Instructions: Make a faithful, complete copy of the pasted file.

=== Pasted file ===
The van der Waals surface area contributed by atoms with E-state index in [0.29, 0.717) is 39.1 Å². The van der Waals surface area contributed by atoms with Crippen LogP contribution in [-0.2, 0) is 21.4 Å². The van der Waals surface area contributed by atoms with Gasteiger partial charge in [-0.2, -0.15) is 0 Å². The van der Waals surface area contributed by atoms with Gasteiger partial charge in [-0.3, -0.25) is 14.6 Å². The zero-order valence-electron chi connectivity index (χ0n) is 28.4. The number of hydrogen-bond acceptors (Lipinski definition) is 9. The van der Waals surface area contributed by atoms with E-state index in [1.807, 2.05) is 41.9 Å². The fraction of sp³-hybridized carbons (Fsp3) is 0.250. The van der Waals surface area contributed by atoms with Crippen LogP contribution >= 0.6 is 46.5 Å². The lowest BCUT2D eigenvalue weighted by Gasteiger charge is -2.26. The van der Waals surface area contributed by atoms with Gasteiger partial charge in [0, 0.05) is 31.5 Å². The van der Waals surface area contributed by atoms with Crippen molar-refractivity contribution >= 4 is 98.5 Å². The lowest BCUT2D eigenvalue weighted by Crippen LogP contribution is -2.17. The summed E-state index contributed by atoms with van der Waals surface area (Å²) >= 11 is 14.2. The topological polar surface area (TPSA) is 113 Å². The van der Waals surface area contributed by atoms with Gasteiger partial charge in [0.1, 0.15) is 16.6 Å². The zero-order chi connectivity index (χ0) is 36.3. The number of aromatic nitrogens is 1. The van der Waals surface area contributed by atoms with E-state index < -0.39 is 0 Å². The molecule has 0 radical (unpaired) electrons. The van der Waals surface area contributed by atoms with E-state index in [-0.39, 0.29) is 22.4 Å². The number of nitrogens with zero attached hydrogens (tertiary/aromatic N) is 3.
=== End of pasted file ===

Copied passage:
The van der Waals surface area contributed by atoms with E-state index in [0.29, 0.717) is 39.1 Å². The van der Waals surface area contributed by atoms with Crippen LogP contribution in [-0.2, 0) is 21.4 Å². The van der Waals surface area contributed by atoms with Gasteiger partial charge in [-0.2, -0.15) is 0 Å². The van der Waals surface area contributed by atoms with Gasteiger partial charge in [-0.3, -0.25) is 14.6 Å². The zero-order valence-electron chi connectivity index (χ0n) is 28.4. The number of hydrogen-bond acceptors (Lipinski definition) is 9. The van der Waals surface area contributed by atoms with E-state index in [1.807, 2.05) is 41.9 Å². The fraction of sp³-hybridized carbons (Fsp3) is 0.250. The van der Waals surface area contributed by atoms with Crippen LogP contribution >= 0.6 is 46.5 Å². The lowest BCUT2D eigenvalue weighted by Gasteiger charge is -2.26. The van der Waals surface area contributed by atoms with Gasteiger partial charge in [0, 0.05) is 31.5 Å². The van der Waals surface area contributed by atoms with Crippen molar-refractivity contribution >= 4 is 98.5 Å². The lowest BCUT2D eigenvalue weighted by Crippen LogP contribution is -2.17. The summed E-state index contributed by atoms with van der Waals surface area (Å²) >= 11 is 14.2. The topological polar surface area (TPSA) is 113 Å². The van der Waals surface area contributed by atoms with Gasteiger partial charge in [0.1, 0.15) is 16.6 Å². The zero-order chi connectivity index (χ0) is 36.3. The number of aromatic nitrogens is 1. The van der Waals surface area contributed by atoms with E-state index < -0.39 is 0 Å². The molecule has 0 radical (unpaired) electrons. The van der Waals surface area contributed by atoms with E-state index in [-0.39, 0.29) is 22.4 Å². The number of nitrogens with zero attached hydrogens (tertiary/aromatic N) is 3.